Gino Chiarella knows something about his mother that he didn’t tell anybody for years.
“It’s a secret,” he smiled. “I kept it.”
That secret will come to light in a play titled Winter’s Daughter, put on by Tableau D’Hôte Theatre at the Segal Centre.
The play centres around a young couple in Calabria, Italy after the First World War. The husband was suffering from the effects of the war, but they had a child to raise. They got a second child by default when peddlers left her with them.
“They never came back,” Chiarella explained. “Either they got killed or they got lost at sea because they used to travel by fishing boat those days.”
That child, Rosaria, was Chiarella’s mother. She eventually came to Montreal when Chiarella was a teenager, where he got married.
He returned to Italy years later in 1966 on his honeymoon to see his grandparents — the couple who raised his mom. That’s when they gave him a Star of David necklace that they told him was with his mother when the peddlers left her behind.
“That’s when they knew they had to be Jewish,” he said.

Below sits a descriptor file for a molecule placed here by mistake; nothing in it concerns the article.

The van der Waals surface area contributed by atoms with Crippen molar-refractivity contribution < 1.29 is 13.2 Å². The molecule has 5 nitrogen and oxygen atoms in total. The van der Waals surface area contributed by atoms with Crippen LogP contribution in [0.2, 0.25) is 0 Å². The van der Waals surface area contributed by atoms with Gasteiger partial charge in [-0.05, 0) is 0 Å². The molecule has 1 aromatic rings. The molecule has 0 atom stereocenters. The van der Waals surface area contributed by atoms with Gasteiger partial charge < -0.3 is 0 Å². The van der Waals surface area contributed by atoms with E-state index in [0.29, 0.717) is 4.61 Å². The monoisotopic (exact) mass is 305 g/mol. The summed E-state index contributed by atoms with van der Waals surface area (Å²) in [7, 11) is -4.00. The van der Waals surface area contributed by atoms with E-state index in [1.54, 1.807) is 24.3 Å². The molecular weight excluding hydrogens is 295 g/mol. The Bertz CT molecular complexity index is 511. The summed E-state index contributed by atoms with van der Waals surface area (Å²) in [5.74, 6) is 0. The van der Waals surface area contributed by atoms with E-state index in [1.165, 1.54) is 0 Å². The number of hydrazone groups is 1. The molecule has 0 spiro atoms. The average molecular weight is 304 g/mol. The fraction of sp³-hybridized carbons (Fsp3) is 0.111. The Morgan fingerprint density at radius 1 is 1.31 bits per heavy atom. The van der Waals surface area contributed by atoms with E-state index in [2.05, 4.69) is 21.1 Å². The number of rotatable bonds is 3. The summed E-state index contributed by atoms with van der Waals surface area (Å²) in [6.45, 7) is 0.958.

Chiarella returned to Montreal with the secret, and for 53 years he said nothing — not even to his mother, who passed away without knowing what her true heritage probably was.
“Because I was told not to tell,” he said, smiling.
He only told a friend two years ago, who wrote a short story about it. It is that story that inspired the play.
“It’s really about a secret identity, about a family secret, and it’s about a really hard decision that a young couple has to make,” playwright Jesse Stong told Global News.
Chiarella said he doesn’t know why his grandparents wanted nobody to know the story, but he wants people to hear it now.
“I don’t know, I think it was a story that should be told,” he said. “That’s why.”
He said he only told his children a few weeks ago on Thanksgiving, but his two remaining brothers and the rest of the family still have no idea
“They gonna find out now, probably,” he smiled. “Big news to everybody.”
The play runs at the Segal Centre from Nov. 27 to Dec. 8.